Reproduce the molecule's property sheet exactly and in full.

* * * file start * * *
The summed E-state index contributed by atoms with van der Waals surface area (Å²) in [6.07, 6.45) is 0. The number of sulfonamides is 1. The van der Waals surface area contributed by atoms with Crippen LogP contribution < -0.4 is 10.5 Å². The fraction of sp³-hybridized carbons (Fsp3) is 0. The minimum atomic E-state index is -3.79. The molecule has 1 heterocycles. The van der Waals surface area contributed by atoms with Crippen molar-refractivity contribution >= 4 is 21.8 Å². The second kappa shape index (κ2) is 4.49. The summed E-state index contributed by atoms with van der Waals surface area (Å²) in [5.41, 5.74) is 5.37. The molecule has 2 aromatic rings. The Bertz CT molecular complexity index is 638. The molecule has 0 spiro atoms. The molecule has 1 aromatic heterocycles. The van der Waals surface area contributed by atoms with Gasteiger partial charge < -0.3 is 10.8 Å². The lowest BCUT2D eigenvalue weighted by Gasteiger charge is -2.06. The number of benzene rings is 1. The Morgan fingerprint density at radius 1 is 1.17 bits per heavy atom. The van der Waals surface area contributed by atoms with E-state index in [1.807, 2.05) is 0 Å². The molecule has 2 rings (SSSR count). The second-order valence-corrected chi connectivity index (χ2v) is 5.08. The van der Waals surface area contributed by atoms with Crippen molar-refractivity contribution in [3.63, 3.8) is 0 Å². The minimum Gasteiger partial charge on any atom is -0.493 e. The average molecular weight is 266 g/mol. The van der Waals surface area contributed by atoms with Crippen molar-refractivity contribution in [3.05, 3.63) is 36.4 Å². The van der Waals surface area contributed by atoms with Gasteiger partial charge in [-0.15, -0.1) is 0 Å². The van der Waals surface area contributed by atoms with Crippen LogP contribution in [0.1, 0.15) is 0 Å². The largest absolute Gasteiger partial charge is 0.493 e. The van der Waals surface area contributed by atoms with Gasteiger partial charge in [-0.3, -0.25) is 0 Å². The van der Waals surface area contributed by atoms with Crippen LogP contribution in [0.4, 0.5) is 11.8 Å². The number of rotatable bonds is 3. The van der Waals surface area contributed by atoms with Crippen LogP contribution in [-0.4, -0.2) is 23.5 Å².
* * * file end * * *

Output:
The summed E-state index contributed by atoms with van der Waals surface area (Å²) in [6.07, 6.45) is 0. The number of sulfonamides is 1. The van der Waals surface area contributed by atoms with Crippen LogP contribution < -0.4 is 10.5 Å². The fraction of sp³-hybridized carbons (Fsp3) is 0. The minimum atomic E-state index is -3.79. The molecule has 1 heterocycles. The van der Waals surface area contributed by atoms with Crippen molar-refractivity contribution >= 4 is 21.8 Å². The second kappa shape index (κ2) is 4.49. The summed E-state index contributed by atoms with van der Waals surface area (Å²) in [5.41, 5.74) is 5.37. The molecule has 2 aromatic rings. The Bertz CT molecular complexity index is 638. The molecule has 0 spiro atoms. The molecule has 1 aromatic heterocycles. The van der Waals surface area contributed by atoms with Gasteiger partial charge < -0.3 is 10.8 Å². The lowest BCUT2D eigenvalue weighted by Gasteiger charge is -2.06. The number of benzene rings is 1. The Morgan fingerprint density at radius 1 is 1.17 bits per heavy atom. The van der Waals surface area contributed by atoms with E-state index in [1.807, 2.05) is 0 Å². The molecule has 2 rings (SSSR count). The second-order valence-corrected chi connectivity index (χ2v) is 5.08. The van der Waals surface area contributed by atoms with Crippen molar-refractivity contribution in [3.63, 3.8) is 0 Å². The minimum Gasteiger partial charge on any atom is -0.493 e. The average molecular weight is 266 g/mol. The van der Waals surface area contributed by atoms with Crippen molar-refractivity contribution in [3.05, 3.63) is 36.4 Å². The van der Waals surface area contributed by atoms with Gasteiger partial charge in [-0.15, -0.1) is 0 Å². The van der Waals surface area contributed by atoms with Crippen LogP contribution in [0.1, 0.15) is 0 Å². The largest absolute Gasteiger partial charge is 0.493 e. The van der Waals surface area contributed by atoms with Gasteiger partial charge in [-0.3, -0.25) is 0 Å². The van der Waals surface area contributed by atoms with Crippen LogP contribution in [0.4, 0.5) is 11.8 Å². The number of rotatable bonds is 3. The van der Waals surface area contributed by atoms with Crippen LogP contribution in [-0.4, -0.2) is 23.5 Å².